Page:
Book Review: the Heretic's Daughter

I took a course on 19th Century Women’s Literature in college and fell in love with the works of the Bronte sisters: dark, eerie yet romantic tales written in classic prose with a descriptive tone that carries readers on a lyrical journey through time and space.

Recently, my reading interests have been consumed with business and networking books, with mostly light-hearted, quick-read chick-lit novels tossed in when I have free time. The Heretic’s Daughter, by Kathleen Kent, is a deep read that is both entertaining and insightful—a page-turner with depth. Both the tone and themes are reminiscent of some of my favorite 19th Century classic novels penned by great women authors.

For the writer in me, beautiful turns of phrase made the process of reading as enchanting as following the story. Early on in the book, several passages caused me to pause, left breathless by their eloquence. For instance, “It was deep into the season and so bitterly cold, the liquid from our streaming eyes and noses froze onto our cheeks like frosted ribbons of lace.”

Too many books on today’s bestseller list contain heart-pounding plots with little in the way of true craftsmanship on the writer’s behalf. Other so-called “literary” novels place too much emphasis on how the story is told, without caring if the story, itself, will hold a reader’s interest. Kent is a true wordsmith who never sacrifices plot or character development for the sake of quality prose, and successfully delivers all these elements in a captivating 332 pages.

The book spans the time period of 1690 to 1752, jumping around to tell the story. Chapter heads make it easy to follow the time changes as we peek into the different stages of Sarah Carrier’s life. Young Sarah, only 10 when the novel begins, is the daughter of Martha Carrier, one of the first women to be accused, tried and hanged as a witch during the Salem Witchhunts.

The book explores the lives of the Carrier family: mother Martha Carrier, a strong-willed woman who eschews the conventions of church life; father Thomas, a large man who seems to elicit deep respect bordering on fear from others in the town; sons Richard, Tom and Andrew; young Sarah Carrier, age 10, the point-of-view character; and toddler Hannah. At the book’s start, young Andrew is afflicted with smallpox and the reader knows life will not be easy for the Carriers in 18th Century Massachusetts, just outside of Salem.

When the children go to live with their aunt in a nearby town, Sarah bonds closely with her cousin Margaret. Is Margaret a witch or is she not? For that matter, is Martha? There are hints throughout the book – odd healings and other events that make you wonder if there could be something behind the accusations. In general, most of the supposed “witchcraft” can be easily chalked up to coincidence and false persecution, but it lends an additional air of mystery to the story. To be sure, there are dark secrets within the Carrier family, and Martha is a strong, strong woman. But a witch? Probably not.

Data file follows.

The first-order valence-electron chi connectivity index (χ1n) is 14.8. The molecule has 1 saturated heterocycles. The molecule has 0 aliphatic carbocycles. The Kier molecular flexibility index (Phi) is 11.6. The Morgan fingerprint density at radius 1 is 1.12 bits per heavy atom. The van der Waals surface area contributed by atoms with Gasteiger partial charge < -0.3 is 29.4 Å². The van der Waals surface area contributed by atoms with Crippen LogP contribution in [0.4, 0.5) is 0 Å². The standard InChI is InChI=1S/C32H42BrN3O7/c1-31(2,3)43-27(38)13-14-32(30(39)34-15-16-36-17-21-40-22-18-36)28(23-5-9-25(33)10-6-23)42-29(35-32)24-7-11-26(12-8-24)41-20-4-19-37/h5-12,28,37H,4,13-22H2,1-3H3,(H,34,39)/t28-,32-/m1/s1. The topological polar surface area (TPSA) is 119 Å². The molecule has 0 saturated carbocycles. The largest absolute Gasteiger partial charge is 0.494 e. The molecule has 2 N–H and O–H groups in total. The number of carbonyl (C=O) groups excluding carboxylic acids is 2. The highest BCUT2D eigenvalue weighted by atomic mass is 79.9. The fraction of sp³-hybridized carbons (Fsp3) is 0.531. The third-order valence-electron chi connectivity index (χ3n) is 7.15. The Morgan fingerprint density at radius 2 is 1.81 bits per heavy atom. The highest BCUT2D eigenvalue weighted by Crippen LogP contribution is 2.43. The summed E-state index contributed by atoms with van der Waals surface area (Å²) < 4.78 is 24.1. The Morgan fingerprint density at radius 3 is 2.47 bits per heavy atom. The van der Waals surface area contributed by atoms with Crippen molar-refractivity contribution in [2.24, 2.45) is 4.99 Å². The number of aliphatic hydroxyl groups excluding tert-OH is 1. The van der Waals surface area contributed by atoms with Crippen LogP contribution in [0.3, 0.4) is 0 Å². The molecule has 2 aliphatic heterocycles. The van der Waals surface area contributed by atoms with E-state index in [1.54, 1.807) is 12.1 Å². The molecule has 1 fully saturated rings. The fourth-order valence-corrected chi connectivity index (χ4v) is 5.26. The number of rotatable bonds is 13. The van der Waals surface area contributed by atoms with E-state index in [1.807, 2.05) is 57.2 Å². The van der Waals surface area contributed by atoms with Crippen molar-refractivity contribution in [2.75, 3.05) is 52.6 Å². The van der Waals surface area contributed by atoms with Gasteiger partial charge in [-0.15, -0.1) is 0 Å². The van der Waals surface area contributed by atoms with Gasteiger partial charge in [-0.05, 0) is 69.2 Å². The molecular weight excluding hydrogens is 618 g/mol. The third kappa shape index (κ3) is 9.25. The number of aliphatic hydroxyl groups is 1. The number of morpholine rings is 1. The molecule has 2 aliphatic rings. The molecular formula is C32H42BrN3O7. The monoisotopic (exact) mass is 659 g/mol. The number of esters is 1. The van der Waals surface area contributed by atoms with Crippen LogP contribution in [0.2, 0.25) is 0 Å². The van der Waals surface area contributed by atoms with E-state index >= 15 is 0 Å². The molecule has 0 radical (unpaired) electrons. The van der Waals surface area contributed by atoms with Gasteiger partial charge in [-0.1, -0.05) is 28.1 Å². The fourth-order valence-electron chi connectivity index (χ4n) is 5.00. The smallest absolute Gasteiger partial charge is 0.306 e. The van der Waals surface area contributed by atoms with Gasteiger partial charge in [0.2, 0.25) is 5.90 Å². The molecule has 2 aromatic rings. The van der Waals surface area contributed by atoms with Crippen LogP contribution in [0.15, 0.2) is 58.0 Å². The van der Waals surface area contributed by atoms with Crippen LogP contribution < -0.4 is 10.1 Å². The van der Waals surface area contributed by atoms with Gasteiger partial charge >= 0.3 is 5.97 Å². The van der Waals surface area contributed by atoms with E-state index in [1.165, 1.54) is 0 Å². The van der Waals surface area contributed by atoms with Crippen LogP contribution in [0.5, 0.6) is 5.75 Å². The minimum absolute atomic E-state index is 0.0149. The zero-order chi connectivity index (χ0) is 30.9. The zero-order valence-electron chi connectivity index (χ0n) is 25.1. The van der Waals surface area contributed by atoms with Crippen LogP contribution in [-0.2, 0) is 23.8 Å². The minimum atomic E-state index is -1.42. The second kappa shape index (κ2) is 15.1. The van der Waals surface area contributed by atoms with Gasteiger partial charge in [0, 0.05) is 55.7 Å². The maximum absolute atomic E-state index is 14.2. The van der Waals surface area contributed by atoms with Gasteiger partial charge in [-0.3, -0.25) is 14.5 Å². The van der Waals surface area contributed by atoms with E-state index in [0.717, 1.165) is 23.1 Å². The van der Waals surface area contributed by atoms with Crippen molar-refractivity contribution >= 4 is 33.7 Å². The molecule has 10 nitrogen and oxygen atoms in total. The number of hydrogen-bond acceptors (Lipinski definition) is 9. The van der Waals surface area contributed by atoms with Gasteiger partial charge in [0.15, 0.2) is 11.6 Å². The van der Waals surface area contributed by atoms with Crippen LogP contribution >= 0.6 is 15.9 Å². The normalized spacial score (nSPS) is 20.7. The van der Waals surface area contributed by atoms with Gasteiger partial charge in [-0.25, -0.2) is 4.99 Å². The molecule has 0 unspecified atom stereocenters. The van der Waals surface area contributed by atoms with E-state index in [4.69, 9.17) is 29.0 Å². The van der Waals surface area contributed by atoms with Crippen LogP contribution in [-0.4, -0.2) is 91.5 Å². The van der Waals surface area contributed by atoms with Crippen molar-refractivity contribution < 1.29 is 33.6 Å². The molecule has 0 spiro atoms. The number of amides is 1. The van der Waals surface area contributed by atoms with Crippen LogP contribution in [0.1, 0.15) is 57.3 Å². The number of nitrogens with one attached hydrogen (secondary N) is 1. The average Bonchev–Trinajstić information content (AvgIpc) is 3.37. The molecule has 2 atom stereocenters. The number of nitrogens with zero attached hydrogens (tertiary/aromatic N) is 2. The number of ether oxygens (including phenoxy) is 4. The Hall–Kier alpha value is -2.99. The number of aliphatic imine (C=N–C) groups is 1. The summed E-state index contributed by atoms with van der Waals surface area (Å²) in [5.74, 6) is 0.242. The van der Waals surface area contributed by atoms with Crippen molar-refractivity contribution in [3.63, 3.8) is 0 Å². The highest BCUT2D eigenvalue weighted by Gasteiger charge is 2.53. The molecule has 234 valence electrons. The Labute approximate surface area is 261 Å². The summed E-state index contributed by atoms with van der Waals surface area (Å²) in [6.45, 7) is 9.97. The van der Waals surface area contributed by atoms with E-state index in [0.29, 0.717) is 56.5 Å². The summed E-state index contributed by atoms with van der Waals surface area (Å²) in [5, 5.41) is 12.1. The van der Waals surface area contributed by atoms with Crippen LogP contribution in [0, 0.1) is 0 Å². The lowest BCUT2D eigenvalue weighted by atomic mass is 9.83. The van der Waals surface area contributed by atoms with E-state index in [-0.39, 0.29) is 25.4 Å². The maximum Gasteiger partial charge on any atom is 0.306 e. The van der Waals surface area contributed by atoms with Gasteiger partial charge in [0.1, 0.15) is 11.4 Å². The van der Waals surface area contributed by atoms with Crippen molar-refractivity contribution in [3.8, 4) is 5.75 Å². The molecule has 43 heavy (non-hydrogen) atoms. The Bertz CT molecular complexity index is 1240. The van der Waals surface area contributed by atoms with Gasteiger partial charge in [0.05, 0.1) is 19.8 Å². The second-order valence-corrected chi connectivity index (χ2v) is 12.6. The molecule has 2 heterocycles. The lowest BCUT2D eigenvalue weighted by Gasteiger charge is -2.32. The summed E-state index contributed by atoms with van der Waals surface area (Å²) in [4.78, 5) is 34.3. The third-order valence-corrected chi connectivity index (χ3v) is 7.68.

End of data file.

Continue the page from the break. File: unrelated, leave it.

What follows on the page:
The book is historical fiction and therefore, the characters are based on real people. However, as characters in finely-crafted fiction should do, each fills an important purpose, driving the plot forward and developing Sarah’s personality through her interactions with them. Sarah’s relationship with her mother is complex, lending even more depth and emotion to Sarah’s guilt over Martha Carrier’s inevitable death.

Mysteries, family relationships, religious beliefs, coming-of-age, bonds between women, and personal strength are all explored in this fascinating tale. One of the more powerful lines in the book comes toward the end, in Martha Carrier’s last words to her daughter: “There is no death in remembrance… Remember me and a part of me will always be with you.” A part of “The Heretic’s Daughter” will always remain with me.

I’ve often heard people say that first novels are never a writer’s best work. This is Kathleen Kent’s first novel, and, if that’s the case, I can only say I can’t wait to read more!


This review is part of BlogStop Book Tours.

Please check in to the other writers' blogs on this tour to read more reviews!

Blog Stop dates and blogs:

September 1 - Devourer of Books

September 5 - Anything That Pays… A Freelance Writer’s Blog

September 8 - Literarily

September 10 - Writers, Witches and Words… Oh My!

September 12 - Book Room Reviews

September 15 - Something She Wrote

September 17 - She Reads Books

September 19 - Hey Lady! Whatcha Readin’?

September 22 - Presenting Lenore

September 26 - Sharp Words

September 29 - Write Now

You can purchase The Heretic's Daughter by Kathleen Kent here:

Barnes & Noble